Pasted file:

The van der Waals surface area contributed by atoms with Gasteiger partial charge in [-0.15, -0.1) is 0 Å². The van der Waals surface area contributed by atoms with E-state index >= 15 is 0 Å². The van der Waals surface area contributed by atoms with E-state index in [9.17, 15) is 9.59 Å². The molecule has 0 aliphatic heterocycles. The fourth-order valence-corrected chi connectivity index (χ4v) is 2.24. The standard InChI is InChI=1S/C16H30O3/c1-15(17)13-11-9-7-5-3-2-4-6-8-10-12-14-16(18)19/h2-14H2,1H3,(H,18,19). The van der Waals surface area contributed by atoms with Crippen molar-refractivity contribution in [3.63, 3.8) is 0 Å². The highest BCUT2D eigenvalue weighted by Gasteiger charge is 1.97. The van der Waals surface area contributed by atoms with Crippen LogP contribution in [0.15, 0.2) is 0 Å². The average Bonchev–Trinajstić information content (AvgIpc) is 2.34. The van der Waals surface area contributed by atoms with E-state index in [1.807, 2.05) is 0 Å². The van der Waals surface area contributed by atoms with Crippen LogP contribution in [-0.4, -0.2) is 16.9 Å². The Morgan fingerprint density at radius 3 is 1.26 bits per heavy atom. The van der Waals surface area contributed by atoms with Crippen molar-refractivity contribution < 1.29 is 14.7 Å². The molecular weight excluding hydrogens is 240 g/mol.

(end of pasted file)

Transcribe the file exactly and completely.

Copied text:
The van der Waals surface area contributed by atoms with Gasteiger partial charge in [-0.15, -0.1) is 0 Å². The van der Waals surface area contributed by atoms with E-state index >= 15 is 0 Å². The van der Waals surface area contributed by atoms with E-state index in [9.17, 15) is 9.59 Å². The molecule has 0 aliphatic heterocycles. The fourth-order valence-corrected chi connectivity index (χ4v) is 2.24. The standard InChI is InChI=1S/C16H30O3/c1-15(17)13-11-9-7-5-3-2-4-6-8-10-12-14-16(18)19/h2-14H2,1H3,(H,18,19). The van der Waals surface area contributed by atoms with Crippen molar-refractivity contribution in [3.63, 3.8) is 0 Å². The highest BCUT2D eigenvalue weighted by Gasteiger charge is 1.97. The van der Waals surface area contributed by atoms with Crippen LogP contribution in [0.15, 0.2) is 0 Å². The average Bonchev–Trinajstić information content (AvgIpc) is 2.34. The van der Waals surface area contributed by atoms with E-state index in [1.807, 2.05) is 0 Å². The van der Waals surface area contributed by atoms with Crippen LogP contribution in [-0.4, -0.2) is 16.9 Å². The Morgan fingerprint density at radius 3 is 1.26 bits per heavy atom. The van der Waals surface area contributed by atoms with Crippen molar-refractivity contribution < 1.29 is 14.7 Å². The molecular weight excluding hydrogens is 240 g/mol.